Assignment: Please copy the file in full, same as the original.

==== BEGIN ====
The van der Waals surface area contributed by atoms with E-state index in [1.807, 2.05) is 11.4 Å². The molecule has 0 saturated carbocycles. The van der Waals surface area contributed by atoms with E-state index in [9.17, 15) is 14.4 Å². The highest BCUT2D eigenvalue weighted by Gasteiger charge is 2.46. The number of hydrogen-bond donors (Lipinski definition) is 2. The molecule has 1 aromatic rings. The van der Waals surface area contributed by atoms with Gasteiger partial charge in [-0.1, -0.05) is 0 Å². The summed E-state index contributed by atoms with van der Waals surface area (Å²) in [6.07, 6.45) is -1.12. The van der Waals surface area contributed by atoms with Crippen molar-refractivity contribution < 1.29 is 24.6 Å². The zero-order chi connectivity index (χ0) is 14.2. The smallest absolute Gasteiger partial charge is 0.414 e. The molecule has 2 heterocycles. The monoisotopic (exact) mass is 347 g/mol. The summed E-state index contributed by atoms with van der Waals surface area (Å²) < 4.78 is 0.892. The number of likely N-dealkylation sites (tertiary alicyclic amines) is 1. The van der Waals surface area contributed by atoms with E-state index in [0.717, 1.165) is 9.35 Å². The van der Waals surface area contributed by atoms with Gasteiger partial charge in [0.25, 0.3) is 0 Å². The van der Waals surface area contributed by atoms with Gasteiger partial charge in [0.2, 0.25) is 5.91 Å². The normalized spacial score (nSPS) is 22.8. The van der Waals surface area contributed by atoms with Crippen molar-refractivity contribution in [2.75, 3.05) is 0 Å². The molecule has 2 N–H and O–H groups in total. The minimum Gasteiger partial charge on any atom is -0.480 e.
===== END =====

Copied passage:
The van der Waals surface area contributed by atoms with E-state index in [1.807, 2.05) is 11.4 Å². The molecule has 0 saturated carbocycles. The van der Waals surface area contributed by atoms with E-state index in [9.17, 15) is 14.4 Å². The highest BCUT2D eigenvalue weighted by Gasteiger charge is 2.46. The number of hydrogen-bond donors (Lipinski definition) is 2. The molecule has 1 aromatic rings. The van der Waals surface area contributed by atoms with Gasteiger partial charge in [-0.1, -0.05) is 0 Å². The summed E-state index contributed by atoms with van der Waals surface area (Å²) in [6.07, 6.45) is -1.12. The van der Waals surface area contributed by atoms with Crippen molar-refractivity contribution < 1.29 is 24.6 Å². The zero-order chi connectivity index (χ0) is 14.2. The smallest absolute Gasteiger partial charge is 0.414 e. The molecule has 2 heterocycles. The monoisotopic (exact) mass is 347 g/mol. The summed E-state index contributed by atoms with van der Waals surface area (Å²) < 4.78 is 0.892. The number of likely N-dealkylation sites (tertiary alicyclic amines) is 1. The van der Waals surface area contributed by atoms with E-state index in [0.717, 1.165) is 9.35 Å². The van der Waals surface area contributed by atoms with Gasteiger partial charge in [0.25, 0.3) is 0 Å². The van der Waals surface area contributed by atoms with Gasteiger partial charge in [0.2, 0.25) is 5.91 Å². The normalized spacial score (nSPS) is 22.8. The van der Waals surface area contributed by atoms with Crippen molar-refractivity contribution in [2.75, 3.05) is 0 Å². The molecule has 2 N–H and O–H groups in total. The minimum Gasteiger partial charge on any atom is -0.480 e.